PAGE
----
Roadside vegetation is widely used in the highway design in USA to protect the right-of-way channels from water and wind erosion. Cotton waste used for compost has huge market potential for the establishment of roadside vegetation. However, limited information is available on the impact of cotton waste compost on soils while being used to establish roadside vegetation. The objective of this paper was to investigate the environmental effects using cotton waste compost to establish roadside vegetation. The basic experimental design consisted of a randomized split-plot. Ten subplot treatments were randomly assigned to either an irrigated or a non-irrigated main plot in each of three blocks. Physical evidence, visual observations, and laboratory analysis were combined with descriptive and inferential statistical methods to form the investigative component. The results showed that there was no significant change of soil pH, electrical conductivity, Na, K, Ca, Mg, sodium adsorption ratio, and soluble sodium percentage in soil salinity analysis before and after the application of cotton waste compost. Soil temperature was significantly (P< 0.05) influenced by application of cotton waste compost at depths greater than 5. cm. Soil moisture was more effectively conserved by cotton waste compost manufactured topsoil or by a 10.2-cm layer of cotton waste compost. Cotton waste compost applied at depths greater than 5. cm retarded or prevented emergence of desired perennial grasses.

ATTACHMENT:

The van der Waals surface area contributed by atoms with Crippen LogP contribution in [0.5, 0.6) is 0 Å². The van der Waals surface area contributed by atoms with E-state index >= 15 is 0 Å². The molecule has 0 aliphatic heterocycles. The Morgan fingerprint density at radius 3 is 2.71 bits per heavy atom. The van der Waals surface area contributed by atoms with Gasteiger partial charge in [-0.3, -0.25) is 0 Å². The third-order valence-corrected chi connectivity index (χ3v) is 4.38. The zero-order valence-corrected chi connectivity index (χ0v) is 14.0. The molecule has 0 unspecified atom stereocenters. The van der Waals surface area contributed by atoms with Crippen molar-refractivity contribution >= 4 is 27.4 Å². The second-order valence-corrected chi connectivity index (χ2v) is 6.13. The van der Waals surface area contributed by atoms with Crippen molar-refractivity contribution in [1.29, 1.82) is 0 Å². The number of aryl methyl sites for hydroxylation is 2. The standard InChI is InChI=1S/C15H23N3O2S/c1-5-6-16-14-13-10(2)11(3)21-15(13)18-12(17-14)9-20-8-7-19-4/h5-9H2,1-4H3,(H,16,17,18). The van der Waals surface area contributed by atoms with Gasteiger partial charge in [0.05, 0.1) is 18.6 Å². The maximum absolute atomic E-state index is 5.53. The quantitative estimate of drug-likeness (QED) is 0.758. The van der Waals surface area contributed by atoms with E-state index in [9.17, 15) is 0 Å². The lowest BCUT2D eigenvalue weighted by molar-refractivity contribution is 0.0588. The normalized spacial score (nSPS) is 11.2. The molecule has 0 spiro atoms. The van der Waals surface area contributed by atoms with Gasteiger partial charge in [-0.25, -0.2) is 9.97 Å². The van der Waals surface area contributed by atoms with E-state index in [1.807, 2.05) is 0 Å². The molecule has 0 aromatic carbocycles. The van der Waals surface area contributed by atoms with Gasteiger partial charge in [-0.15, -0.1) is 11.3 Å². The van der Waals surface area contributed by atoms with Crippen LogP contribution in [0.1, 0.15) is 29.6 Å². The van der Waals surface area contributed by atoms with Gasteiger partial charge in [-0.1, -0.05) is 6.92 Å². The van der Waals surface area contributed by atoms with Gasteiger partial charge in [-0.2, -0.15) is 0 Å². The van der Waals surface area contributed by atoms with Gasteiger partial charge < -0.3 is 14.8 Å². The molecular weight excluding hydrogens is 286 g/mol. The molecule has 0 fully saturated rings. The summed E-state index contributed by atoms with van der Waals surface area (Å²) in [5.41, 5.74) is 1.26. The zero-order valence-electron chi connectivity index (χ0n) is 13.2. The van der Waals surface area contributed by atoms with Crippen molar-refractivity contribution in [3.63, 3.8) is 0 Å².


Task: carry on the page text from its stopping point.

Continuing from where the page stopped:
- Green material
- Highway maintenance
- Resources conservation and recycling
- Soil pollution
- Sustainable environment